"Does it float?" I asked excitedly.
"Of course!" The boat maker said. "Look!"
He went to the whiteboard and drew sketches, scribbled formulas and explained his theory of boat making in all details. It looked awesome.
"That's awesome," I said. "Now, does it float?" I asked even more excitedly.
"Yes", the boat maker said, "I just showed you". Then he summarized the most salient points of his theory while pointing here and there on his whiteboard.
"Great", I said slightly but back. "Can I put it in water and see it floating?"
"Ah.. it's not really necessary. We had this philosophical debate since the nineteen seventies. People will never agree about the facts, but it's logical: If you build boats according to the theory they'll float".
He turned to the door, where his secretary appeared. "I'll be right there", he called, then turned to me again. "You'll excuse me", he said. Then he left.
I stood there for a while, then I couldn't resist. I gently grabbed the model of the boat, walked to the tank in the laboratory and very gently put the model into the water. It sank like a stone.
I was shocked. How can that be? The theory said it would float. I walked to the whiteboard and checked the theory. It seemed flawless, but then I noticed something strange: In the boat maker's theory of boat making, there was no concept of water. Water was mentioned, but only in the most cursory manner: Because there cannot be any water inside the hull (otherwise the boat would be too heavy and would not float), water does not play any significant role to the details of the inner construction of boats, which after all is a container of sorts. Only what's inside a container matters. If there can't be any water inside the boat, water can be ignored, obviously. This is a valid simplification of theory. Because it is. You're not a boat maker, so how would you know. Perhaps you read a first year's boat making text book, before you discuss boat making theory.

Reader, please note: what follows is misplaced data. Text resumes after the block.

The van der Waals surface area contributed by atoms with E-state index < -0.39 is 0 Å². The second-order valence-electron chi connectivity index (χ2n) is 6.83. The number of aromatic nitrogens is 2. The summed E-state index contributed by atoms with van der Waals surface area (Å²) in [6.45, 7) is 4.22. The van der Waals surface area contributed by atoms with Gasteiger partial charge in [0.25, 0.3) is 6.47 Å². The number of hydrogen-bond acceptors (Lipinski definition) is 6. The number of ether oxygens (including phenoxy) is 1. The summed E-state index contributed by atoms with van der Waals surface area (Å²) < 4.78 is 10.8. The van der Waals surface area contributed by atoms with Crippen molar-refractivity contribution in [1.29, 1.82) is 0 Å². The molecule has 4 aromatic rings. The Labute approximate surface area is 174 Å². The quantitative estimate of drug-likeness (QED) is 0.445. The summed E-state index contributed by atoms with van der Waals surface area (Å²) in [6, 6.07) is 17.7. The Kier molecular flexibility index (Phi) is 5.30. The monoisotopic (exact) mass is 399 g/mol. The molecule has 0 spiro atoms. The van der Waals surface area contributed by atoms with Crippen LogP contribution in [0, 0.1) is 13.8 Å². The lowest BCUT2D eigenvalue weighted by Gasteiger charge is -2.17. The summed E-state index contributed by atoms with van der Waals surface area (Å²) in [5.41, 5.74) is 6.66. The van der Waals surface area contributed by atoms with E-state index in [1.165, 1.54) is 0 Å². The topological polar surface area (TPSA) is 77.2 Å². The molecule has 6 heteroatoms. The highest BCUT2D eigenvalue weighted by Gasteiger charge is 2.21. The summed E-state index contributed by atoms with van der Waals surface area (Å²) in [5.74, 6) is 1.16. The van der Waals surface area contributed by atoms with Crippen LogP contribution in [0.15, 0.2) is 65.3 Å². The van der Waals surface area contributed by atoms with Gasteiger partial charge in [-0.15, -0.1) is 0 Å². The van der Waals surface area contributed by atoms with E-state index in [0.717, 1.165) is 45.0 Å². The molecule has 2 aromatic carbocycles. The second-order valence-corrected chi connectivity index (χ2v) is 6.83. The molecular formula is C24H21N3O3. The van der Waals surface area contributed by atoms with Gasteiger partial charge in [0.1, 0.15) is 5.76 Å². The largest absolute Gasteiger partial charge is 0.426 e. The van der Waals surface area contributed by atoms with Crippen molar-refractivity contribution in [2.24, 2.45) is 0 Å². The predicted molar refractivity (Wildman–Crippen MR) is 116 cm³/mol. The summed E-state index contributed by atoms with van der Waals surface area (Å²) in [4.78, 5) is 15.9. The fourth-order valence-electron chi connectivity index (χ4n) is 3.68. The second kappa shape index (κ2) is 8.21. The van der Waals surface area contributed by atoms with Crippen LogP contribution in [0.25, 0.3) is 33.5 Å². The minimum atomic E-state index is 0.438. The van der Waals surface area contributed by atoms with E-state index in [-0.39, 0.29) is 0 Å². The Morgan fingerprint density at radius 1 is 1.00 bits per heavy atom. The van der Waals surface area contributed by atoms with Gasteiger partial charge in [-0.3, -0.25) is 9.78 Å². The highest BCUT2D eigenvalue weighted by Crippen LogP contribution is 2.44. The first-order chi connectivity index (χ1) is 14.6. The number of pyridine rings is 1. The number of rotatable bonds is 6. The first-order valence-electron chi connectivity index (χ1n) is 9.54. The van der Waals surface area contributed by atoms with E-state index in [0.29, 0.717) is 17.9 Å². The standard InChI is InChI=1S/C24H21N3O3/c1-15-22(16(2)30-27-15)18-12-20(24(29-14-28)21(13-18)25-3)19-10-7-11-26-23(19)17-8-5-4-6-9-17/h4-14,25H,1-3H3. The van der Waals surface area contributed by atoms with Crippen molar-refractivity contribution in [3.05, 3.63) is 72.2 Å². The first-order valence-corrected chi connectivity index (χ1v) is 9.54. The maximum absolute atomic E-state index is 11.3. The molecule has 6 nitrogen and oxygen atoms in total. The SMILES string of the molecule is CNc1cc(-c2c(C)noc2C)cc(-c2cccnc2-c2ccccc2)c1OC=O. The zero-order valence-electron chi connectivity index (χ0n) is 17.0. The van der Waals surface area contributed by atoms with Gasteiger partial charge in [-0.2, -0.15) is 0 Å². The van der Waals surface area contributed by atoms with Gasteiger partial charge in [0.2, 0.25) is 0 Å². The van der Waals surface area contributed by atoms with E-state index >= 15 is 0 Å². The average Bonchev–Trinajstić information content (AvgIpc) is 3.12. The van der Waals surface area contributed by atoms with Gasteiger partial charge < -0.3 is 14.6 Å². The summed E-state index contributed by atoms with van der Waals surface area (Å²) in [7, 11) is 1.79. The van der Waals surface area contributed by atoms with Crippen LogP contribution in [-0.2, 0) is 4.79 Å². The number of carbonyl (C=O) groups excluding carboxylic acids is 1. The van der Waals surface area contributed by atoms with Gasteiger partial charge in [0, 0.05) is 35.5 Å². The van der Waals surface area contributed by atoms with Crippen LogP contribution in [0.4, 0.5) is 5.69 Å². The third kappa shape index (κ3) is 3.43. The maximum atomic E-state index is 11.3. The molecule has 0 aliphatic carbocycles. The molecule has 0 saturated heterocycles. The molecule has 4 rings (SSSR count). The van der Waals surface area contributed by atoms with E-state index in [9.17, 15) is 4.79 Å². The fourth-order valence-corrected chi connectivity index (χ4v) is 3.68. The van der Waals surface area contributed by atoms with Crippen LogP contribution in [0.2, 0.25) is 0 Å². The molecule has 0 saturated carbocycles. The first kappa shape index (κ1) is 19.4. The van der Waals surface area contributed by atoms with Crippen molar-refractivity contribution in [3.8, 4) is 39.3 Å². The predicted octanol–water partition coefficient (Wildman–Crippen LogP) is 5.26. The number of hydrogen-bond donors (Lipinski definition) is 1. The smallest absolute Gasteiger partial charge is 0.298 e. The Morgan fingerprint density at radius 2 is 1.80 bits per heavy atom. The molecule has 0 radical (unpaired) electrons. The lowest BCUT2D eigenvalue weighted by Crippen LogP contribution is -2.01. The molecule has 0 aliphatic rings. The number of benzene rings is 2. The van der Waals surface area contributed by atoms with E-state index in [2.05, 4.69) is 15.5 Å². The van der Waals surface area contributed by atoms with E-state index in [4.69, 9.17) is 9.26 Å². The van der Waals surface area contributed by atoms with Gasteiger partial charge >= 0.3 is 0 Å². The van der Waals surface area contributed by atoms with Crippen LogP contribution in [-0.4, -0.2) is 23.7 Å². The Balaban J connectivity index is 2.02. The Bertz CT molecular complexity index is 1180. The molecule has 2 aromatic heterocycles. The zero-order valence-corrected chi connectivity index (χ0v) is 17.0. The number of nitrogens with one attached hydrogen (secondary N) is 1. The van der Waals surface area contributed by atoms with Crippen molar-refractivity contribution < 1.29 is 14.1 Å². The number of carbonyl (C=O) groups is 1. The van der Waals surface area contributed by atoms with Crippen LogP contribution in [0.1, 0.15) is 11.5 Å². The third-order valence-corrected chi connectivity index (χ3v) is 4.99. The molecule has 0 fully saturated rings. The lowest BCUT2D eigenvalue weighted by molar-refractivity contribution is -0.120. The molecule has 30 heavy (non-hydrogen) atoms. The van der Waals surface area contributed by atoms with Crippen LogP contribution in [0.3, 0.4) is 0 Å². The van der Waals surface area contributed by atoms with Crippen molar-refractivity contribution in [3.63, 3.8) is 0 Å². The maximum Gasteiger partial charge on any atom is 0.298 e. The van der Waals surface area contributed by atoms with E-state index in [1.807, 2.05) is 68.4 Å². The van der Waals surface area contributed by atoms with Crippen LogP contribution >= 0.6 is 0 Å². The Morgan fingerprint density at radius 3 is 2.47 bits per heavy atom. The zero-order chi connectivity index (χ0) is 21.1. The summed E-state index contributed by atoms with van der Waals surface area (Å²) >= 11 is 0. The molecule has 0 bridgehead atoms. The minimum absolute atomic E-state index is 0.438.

I was shivering. Could it be that during the last 30 years since supply-side boat making came into fashion, we designed boats according to a theory where water was absent? Could it be that the boat sinking crisis of 2008 was due this flawed theory? After all, those boats were sinking in water.
How could we ever know. No boat maker has ever been called to account for the miserable failure in recognizing the boat sinking crisis of 2008. Indeed, the same flawed theory of boat making is still taught to this very day.
It doesn't matter how beautiful your theory is, it doesn't matter how smart you are. If it doesn't agree with experiment, it's wrong. Richard P. Feynman